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Tibetan autonomy reaches 50, wishes unresolved


China

Tibetan autonomy reaches 50, wishes unresolved

Beijing is celebrating 50 years since it made Tibet an autonomous region.

This follows a couple of months after long-exiled Tibetan spiritual leader the Dalai Lama turned 80, and was feted in Glastonbury, England, in June.

He has contested China’s iron rule in Tibet since 1950.

He calls for a middle way for Tibet, or what he calls “meaningful autonomy”. Beijing, however, considers his appeal as a bid for independence.

Tibet Autonomous Region, as it is known, means central and western Tibet. The east was incorporated into China on 1st September, 1965. This had been the aim of the People’s Republic of China since soon after it was proclaimed in 1949.

The Chinese People’s Liberation Army put down a rebellion of Tibetans demanding independence in 1959, which is when the Dalai Lama fled Tibet, when fighting reached its capital, Lhasa.

Tens of thousands of Tibetans were killed, as many going into exile, in their leader’s footsteps. He sought safety in India. Thousands of Buddhist monasteries were destroyed in Beijing’s attempt to crush Tibetan identity.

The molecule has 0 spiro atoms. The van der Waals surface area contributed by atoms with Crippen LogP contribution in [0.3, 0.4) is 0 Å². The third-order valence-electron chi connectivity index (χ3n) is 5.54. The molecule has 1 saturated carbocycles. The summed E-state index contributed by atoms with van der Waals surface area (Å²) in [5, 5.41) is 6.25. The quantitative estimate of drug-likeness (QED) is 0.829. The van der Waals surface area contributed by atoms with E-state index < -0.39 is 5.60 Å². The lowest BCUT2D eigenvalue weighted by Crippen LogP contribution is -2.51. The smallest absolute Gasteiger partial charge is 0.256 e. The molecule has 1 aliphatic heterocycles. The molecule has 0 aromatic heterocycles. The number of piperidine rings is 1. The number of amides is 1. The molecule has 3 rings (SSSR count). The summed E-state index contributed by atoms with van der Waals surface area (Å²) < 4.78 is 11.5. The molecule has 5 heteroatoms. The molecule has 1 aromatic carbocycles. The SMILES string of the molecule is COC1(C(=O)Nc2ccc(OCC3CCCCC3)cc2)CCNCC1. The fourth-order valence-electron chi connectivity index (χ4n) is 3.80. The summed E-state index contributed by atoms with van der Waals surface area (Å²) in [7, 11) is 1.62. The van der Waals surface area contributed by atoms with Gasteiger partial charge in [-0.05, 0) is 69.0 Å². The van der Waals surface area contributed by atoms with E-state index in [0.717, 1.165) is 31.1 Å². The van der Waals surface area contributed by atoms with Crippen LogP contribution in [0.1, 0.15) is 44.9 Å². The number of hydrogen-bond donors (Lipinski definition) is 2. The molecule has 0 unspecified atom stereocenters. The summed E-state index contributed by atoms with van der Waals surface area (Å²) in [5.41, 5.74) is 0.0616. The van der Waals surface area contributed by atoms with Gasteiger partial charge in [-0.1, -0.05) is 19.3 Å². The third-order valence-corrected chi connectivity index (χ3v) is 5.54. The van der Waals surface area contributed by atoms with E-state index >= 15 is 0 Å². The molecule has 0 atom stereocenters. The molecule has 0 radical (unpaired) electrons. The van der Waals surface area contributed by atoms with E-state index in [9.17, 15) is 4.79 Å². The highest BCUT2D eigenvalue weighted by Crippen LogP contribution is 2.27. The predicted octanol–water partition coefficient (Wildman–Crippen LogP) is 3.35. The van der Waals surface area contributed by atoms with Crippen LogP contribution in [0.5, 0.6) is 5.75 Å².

But Tibet remained restive, the Chinese authorities accusing the independence movement of stoking tensions periodically. In March 2008, peaceful protests by monks on the day marking the 1959 rebellion turned to violence in Lhasa and in northwest China’s Gansu province.

Beijing accused the Dalai Lama of being behind protests on the eve of the Olympic Games in the Chinese capital, which he denied.

Self-immolation has long been a form of protest. Since 2011, more than 100 men and 24 women have set themselves ablaze. The latest woman to do so was just last week, reportedly after police and officials demolished her home.

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